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  9. cgaubuchon

    cgaubuchon Active Member

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    Pretty interesting document and idea and very impressive accuracy. Looking quickly, it seems like building an accurate color meter would be the biggest drawback here but I will look a bit more into it. I love that I essentially searched the internet using exactly that article title and never found it. Just shows how much internet there really is out there. haha
     
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  10. MaddyP

    MaddyP 'Til Reefdom Come... R2R Supporter R2R Excellence Award SCMAS Member Build Thread Contributor Partner Member 2018

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    I'm not sure the color meter would be all that difficult to build considering a working model has already been built for hobby purposes (Hanna Checkers). I believe this is the method Neptune is using for the Trident as well, although, their system uses a reaction chamber instead of a continuous flow tube.

    It took many hours of research to find this document, it was hidden in a really obscure place...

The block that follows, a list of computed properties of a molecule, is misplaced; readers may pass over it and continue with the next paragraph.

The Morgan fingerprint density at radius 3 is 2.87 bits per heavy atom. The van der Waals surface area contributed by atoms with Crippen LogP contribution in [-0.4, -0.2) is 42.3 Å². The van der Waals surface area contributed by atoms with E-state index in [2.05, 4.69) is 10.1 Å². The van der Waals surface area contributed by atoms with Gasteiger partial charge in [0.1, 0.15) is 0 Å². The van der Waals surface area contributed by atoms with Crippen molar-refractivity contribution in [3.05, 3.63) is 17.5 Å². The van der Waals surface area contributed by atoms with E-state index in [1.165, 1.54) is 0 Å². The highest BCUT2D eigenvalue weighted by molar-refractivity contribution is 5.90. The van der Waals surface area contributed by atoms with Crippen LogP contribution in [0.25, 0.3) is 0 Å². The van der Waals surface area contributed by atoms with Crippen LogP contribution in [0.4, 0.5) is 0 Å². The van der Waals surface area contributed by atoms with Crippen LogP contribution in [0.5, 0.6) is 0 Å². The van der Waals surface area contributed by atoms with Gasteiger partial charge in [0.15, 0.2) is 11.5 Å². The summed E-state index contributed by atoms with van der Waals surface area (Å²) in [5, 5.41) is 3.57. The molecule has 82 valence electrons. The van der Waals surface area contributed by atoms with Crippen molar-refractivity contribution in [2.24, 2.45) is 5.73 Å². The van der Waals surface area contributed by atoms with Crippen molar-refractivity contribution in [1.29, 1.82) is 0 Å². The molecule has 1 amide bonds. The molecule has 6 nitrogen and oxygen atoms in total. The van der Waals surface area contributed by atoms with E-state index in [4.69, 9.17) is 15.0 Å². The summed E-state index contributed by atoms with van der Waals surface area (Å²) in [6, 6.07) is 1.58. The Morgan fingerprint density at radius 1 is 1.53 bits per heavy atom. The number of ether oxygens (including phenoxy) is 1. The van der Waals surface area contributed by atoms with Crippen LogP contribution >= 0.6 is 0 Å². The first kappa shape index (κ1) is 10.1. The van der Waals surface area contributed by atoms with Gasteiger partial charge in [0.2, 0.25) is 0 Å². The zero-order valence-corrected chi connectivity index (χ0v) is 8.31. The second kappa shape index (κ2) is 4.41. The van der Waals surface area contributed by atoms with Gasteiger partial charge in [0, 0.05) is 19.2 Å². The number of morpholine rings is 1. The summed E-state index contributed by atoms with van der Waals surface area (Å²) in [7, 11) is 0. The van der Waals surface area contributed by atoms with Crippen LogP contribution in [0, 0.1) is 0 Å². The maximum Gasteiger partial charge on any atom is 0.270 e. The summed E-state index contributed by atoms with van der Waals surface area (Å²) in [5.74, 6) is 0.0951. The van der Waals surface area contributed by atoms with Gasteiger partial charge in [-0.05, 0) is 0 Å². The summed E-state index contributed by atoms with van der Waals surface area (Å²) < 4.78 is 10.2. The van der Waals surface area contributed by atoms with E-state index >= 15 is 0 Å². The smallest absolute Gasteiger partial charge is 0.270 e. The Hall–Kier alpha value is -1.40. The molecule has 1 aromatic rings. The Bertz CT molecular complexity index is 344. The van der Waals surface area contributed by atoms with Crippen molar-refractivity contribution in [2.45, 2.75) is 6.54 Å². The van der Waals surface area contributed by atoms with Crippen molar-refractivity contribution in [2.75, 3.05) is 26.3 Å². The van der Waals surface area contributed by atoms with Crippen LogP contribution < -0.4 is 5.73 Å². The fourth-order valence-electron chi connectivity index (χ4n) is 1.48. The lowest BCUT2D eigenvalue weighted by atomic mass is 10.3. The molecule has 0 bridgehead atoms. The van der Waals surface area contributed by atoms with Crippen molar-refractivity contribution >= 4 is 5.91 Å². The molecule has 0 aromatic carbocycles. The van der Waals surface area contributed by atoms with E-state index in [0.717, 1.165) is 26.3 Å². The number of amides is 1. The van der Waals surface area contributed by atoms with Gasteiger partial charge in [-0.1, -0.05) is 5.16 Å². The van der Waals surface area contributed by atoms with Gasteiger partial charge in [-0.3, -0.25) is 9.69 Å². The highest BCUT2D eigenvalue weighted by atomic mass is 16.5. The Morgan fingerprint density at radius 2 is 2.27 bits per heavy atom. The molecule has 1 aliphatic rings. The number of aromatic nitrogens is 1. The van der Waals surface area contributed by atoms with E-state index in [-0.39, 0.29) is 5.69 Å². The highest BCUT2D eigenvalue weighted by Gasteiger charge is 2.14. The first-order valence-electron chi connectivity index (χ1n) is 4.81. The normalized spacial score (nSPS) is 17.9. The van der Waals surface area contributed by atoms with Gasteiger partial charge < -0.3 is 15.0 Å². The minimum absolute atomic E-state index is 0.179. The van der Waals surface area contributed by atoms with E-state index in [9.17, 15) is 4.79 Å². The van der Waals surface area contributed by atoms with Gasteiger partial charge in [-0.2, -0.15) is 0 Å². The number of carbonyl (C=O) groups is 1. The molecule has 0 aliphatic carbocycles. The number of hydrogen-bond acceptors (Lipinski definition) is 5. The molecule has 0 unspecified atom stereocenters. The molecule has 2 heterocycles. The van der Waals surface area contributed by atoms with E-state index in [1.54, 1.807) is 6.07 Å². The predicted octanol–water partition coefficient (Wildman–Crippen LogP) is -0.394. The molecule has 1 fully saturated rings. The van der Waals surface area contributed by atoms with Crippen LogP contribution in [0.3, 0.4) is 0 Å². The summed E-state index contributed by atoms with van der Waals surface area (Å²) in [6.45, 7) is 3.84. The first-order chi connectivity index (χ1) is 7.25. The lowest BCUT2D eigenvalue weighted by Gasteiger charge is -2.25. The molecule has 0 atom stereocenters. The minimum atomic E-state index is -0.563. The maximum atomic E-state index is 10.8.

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  11. MaddyP

    MaddyP 'Til Reefdom Come... R2R Supporter R2R Excellence Award SCMAS Member Build Thread Contributor Partner Member 2018

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    Upon further research, there are several arduino/rasberry pi projects documenting DIY color meters. This might be an easier method than using a PH probe. It also appears it might be a little cheaper to build.
     
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  12. Caswal

    Caswal Member Build Thread Contributor

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  13. MaddyP

    MaddyP 'Til Reefdom Come... R2R Supporter R2R Excellence Award SCMAS Member Build Thread Contributor Partner Member 2018

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    Very interesting!
     
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  14. Greenstreet.1